The official peer reviewed Journal of the American Society of Heating, Refrigerating and Air-Conditioning Engineers (ASHRAE)
When the Lockport Housing Authority converted their Office Building in 2014 from gas to geothermal, it set two goals for us as a contractor:
- Ensure the highest possible comfort to their employees
- Ensure the highest possible efficiency of the geothermal system
The conversion gave us a unique opportunity to compare the energy impact of the geothermal system The monthly energy data was provided by the Housing Authority, and ASHRAE scrutinized everything through 3 peer reviewers in the process.
The data was normalized for the roof insulation upgrade and the weather, excluding all the cociding factors. The geo system reduced normalized natural gas consumption from 160,537 kWh (537 Million BTUs) in 2013 to 1,436 kWh in 2015. Normalized electricity consumption increased in 2015 by 13,666 kWh, so the geo system provided the space conditioning with 8.5% of the energy of the previous system. This was not only due to the higher efficiency of the geo system in heating, but also due to the significantly reduced electrical consumption during air conditioning season. In addition, the older furnaces and boilers were not operating at their nameplate efficiency between 70-85%, but between 50-60%, and also consumed significant energy for blower and pumping power not accounted for in the AFUE ratings. Thus the entire site’s energy was reduced by 60% through the installation of the geo system. In addition, the entire site is now free of emissions with the exception of the weekly test run of the emergency generators.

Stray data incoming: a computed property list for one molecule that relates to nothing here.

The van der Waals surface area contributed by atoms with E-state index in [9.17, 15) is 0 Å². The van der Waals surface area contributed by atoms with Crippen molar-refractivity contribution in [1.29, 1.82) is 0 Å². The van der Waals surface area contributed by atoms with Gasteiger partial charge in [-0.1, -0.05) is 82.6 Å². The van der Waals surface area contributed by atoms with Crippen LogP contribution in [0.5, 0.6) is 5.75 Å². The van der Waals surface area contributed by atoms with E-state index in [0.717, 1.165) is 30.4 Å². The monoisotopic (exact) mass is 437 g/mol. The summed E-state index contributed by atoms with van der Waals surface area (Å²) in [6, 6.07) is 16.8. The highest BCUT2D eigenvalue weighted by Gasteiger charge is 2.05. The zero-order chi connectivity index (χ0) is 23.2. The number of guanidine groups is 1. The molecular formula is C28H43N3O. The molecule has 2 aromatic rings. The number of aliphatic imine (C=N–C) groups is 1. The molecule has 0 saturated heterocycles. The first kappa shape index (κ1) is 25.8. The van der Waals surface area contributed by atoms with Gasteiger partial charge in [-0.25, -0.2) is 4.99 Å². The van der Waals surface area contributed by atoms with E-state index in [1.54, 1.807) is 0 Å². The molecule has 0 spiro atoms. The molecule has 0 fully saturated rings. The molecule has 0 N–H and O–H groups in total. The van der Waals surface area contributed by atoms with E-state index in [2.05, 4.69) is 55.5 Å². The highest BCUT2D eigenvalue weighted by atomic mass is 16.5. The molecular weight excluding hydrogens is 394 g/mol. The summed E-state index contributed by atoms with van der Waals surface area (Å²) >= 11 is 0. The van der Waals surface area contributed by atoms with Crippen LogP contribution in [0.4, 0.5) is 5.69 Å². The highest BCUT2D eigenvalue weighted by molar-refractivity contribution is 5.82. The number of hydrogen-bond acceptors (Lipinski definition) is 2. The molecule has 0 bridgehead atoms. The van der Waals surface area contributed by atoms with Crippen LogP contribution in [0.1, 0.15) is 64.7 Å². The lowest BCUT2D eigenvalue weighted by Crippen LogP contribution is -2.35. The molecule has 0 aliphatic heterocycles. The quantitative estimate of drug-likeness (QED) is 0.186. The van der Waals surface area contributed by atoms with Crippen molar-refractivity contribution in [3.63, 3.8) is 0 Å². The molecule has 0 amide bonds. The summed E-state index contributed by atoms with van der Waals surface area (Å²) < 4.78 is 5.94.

This is an important peer reviewed case study of the energy impact of a geothermal conversion from fossil fuel based heating (and conventional A/C) to geothermal, and indirectly the impact on carbon emissions.
READ THE ARTICLE HERE
Jay Scott, the Editor in Chief of the ASHRAE journal, wrote an editorial on the article, and highlighted the significance of the fact that the data was collected during the polar vortex winter of 2015, with February of 2015 being the coldest month on record, and where the geo system did not use any supplemental electric heat.
In the editorial Mr Scott pointed out that:
“The project has proven significant because the new system handled extreme cold conditions in 2015 while supporting New York state’s carbon reduction goals and reducing summer peak-electricity consumption.”
This article went out to the 50,000 ASHRAE engineering members worldwide. We are glad it highlights NYS leadership role in designing and building ultra efficient geothermal systems, to reduce carbon emissions, and we are glad we could exemplify in a case study how this could be achieved.